You could say the Val d’Orcia (and Tuscany at large) is Italy’s heartland – not just because God was having a good day when he landscaped it, but because its undulating greenery and neatly sown vines are synonymous with la bella vita, and well it’s just so darn romantic too. Lupaia is in the sweet spot between historic towns Pienza, Montepulciano and Montefollonico, and its rural locale seems far removed, but there’s a wide range of (charged) experiences to try. Follow the chef to the vegetable garden to pick up some fresh herbs and vegetables, then gather round the island in the kitchen for a cooking class, where you’ll make pasta, ragù and cantucci biscuits (and take home your own apron). Hop on a bike (or e-bike) for a spin through more than 1,000 olive trees aged up to 125 (guided tours can be arranged too); or dress up for a two-hour photoshoot with talented snapper Alfredo Falvo in scenic sites on the estate. Is it wine o’clock? We hear you ask. If it’s 5pm then yes – well, you could start earlier, but this is when the hotel kicks off private wine tastings in their cantina, where you’ll try five picks (a formidable brunello, an elegant rosso…) from the slopes of Montepulciano, Montalcino and Chianti. Still thirsty? The hotel can lay on a chauffeur to whisk you around the region’s cellars without drawing straws for the designated driver. But, before you set about drinking Tuscany dry, pause for a picnic in the grounds. Or, team up with a local expert and his dog to snuffle out truffles (what you find will depend on the time of year you’re looking) and have the chef cook your bounty with pasta. Sweet tooths can hang out with honeybees at organic farm Podere Trafonti, learn about their role in our ecosystem and try honey from the comb. Then you’re ready for cocktails: over the Sunset Negroni Hour, you’ll cosy up in a secret pergola and a barkeep will mix up drinks while you watch the show. The constellation of small towns circling Lupaia all shine in their own way. Montepulciano’s Piazza Grande is surrounded by long-standing buildings, including the Comune with breathtaking views from its tower, and a painting-clad cathedral. It’s famed for its red wine, Il Vino Nobile, and the annual Bravìo delle Botti, a barrel race around town. A farmers’ market takes place on Wednesday, you can pick up artisan copperware at Bottega del Rame, and just south of the town is the 16th-century Sanctuary of the Madonna di San Biagio. Montalcino is the birthplace of Brunello wine, and in Pienza, you can pick up some pecorino to pair it with; get a wedge at La Taverna del Pecorino, or go to the source – Cugusi Farm is alleged to make the best, and the farmer will happily assemble a lunch for you. Etrsucan town Cortona was the inspiration for Under the Tuscan Sun and still has cinematic looks, as does Arezzo, where Roberto Benigni’s filmed Life is Beautiful. It’s rich antique-hunting territory too, with a huge market on the first weekend of each month and mid-century pieces at family-run Sestini & Corti. Siena’s appeal is evergreen, but visit in August and you can see the thrilling Palio horse race, then – after all the excitement – cool off in beauty spot Bagni San Filippo’s waterfalls and hot springs.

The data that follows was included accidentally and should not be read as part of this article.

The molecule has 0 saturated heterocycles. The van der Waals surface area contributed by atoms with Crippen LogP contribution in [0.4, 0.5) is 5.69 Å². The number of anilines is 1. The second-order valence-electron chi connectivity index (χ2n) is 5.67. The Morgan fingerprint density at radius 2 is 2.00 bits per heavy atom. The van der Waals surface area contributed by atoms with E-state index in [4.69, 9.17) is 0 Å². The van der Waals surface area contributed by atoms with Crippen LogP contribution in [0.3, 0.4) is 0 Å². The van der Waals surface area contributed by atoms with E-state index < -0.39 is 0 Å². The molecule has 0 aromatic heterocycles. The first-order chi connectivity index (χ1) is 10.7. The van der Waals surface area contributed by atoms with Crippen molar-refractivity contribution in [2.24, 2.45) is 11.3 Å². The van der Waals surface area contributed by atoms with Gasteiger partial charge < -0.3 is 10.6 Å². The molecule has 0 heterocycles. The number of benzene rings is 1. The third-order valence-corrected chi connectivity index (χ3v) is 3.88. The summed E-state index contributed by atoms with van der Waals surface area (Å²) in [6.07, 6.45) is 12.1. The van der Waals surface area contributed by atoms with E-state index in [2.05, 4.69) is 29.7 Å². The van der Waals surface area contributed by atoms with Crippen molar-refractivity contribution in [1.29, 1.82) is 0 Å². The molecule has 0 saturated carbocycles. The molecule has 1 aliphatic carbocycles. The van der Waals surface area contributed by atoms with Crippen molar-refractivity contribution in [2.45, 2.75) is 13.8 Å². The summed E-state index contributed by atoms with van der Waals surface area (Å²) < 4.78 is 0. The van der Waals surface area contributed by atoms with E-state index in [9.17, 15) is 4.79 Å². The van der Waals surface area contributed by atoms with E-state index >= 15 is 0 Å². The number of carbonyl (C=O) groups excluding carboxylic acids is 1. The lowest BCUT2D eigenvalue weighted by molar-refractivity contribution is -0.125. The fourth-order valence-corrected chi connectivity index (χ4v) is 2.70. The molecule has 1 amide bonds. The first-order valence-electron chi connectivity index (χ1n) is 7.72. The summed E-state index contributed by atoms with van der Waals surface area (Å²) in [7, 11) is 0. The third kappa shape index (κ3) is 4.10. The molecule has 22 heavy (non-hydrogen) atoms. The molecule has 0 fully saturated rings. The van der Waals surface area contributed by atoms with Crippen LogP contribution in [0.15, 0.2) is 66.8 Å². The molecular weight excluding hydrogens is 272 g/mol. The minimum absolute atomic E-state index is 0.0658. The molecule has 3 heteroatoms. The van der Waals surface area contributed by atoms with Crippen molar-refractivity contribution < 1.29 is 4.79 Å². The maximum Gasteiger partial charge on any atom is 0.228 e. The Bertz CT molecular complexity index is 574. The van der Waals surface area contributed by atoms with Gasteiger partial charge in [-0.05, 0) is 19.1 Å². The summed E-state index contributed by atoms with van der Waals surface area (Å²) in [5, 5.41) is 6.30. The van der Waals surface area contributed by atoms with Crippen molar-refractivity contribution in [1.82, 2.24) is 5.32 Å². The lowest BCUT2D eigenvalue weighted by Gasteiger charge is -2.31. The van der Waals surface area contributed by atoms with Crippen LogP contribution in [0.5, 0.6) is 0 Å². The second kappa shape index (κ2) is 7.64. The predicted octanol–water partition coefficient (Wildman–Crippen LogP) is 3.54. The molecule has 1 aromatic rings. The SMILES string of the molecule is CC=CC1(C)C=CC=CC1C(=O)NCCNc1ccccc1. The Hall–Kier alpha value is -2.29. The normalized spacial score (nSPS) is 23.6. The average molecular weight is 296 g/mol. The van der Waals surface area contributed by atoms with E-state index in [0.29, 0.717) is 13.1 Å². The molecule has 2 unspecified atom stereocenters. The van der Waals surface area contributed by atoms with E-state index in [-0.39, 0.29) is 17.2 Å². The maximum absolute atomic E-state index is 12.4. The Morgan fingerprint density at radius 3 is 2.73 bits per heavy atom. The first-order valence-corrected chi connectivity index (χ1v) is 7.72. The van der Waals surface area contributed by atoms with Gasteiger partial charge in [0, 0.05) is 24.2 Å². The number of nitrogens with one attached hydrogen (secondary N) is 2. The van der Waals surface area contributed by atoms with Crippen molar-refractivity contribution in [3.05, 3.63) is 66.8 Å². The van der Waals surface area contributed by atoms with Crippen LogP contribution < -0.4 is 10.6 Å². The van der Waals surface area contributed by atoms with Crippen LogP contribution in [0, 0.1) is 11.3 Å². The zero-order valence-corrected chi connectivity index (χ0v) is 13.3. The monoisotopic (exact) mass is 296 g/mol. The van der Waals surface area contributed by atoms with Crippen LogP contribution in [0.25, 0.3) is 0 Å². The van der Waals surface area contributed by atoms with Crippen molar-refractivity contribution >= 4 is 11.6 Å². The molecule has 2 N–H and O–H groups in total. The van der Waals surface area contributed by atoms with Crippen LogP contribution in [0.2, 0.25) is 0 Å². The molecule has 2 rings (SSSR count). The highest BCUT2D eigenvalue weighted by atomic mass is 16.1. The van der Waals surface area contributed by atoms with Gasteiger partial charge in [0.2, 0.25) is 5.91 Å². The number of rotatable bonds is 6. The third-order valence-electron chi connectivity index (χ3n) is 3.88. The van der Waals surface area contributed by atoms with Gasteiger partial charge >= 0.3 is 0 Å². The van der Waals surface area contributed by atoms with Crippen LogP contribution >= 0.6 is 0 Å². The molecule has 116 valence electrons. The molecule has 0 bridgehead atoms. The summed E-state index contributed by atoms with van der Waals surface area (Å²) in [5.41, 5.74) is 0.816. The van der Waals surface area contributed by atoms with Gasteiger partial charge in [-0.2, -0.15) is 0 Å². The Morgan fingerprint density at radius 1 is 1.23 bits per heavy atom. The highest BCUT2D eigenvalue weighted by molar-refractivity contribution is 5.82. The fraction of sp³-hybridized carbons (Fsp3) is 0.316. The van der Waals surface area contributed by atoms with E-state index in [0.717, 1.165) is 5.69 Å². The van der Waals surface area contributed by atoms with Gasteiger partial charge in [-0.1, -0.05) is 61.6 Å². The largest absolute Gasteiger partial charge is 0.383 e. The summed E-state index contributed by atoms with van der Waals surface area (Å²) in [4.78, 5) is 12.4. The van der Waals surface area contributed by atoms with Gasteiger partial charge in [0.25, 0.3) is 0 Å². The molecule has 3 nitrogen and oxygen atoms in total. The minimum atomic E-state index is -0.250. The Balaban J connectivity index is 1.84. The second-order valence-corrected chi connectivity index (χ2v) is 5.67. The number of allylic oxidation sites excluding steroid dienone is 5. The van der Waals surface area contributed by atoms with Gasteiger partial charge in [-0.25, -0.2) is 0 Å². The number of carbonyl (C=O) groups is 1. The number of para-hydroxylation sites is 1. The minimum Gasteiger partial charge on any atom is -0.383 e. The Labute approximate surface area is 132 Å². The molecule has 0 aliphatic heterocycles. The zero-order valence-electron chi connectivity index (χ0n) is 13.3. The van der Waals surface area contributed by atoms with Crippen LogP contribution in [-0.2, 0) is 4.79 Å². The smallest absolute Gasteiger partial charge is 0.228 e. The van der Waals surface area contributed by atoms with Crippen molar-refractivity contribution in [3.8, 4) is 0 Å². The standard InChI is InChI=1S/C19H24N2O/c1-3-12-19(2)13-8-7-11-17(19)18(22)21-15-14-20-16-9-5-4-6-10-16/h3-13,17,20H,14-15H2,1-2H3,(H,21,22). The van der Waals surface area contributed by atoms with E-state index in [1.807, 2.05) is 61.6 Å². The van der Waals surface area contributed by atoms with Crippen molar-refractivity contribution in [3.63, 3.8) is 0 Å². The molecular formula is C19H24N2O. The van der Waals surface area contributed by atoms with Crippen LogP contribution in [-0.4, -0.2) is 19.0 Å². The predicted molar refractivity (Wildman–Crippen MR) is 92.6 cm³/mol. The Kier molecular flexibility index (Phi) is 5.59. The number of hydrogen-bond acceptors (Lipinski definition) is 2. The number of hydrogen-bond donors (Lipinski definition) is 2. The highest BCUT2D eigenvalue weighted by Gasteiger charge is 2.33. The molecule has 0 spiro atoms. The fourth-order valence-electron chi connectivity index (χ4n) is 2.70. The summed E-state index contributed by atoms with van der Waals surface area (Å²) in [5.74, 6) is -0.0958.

You’ll eagerly await chef Andrea’s new daily menu, but as enamoured as you might be you’ll find your eye roving to other menus over your stay – there’s excellent dining to be had in all directions. In Montepulciano, Osmosi La Botte Piena has a wine cellar full of little-known wonders, and a playful modern menu serving Chianina steak with peach and foie gras; ravioli stuffed with kefir, vanilla and tomato; and Cinta Senese pork marinating in chamomile and ginger. La Grotta has a 16th-century dining room and leafy terrace, and food tends towards the traditional, say poached egg snowy with pecorino and summer truffle; or pappardelle tossed with guinea fowl and prunes. While Porta di Bacco is a chic vaulted osteria where Cinzia Sorlini Bio Farm brings food to the table: nettle gnocchi with saffron cream and bacon, or suckling pig glazed with apple and mustard. For pasta prepped in a huge wheel of pecorino cheese, book at 13 Gobbi in Montefollonico, and pizzas by a Neapolitan with a championship title, go to Rosso Vivo in Chianciano Terme. And, Cortona’s Organika Restaurant has three artful tasting menus: a five-course with meat and fish, a veggie-focused feast, and a 10-dish journey with a little bit of everything. Or brunch, for those who can’t stay the course(s).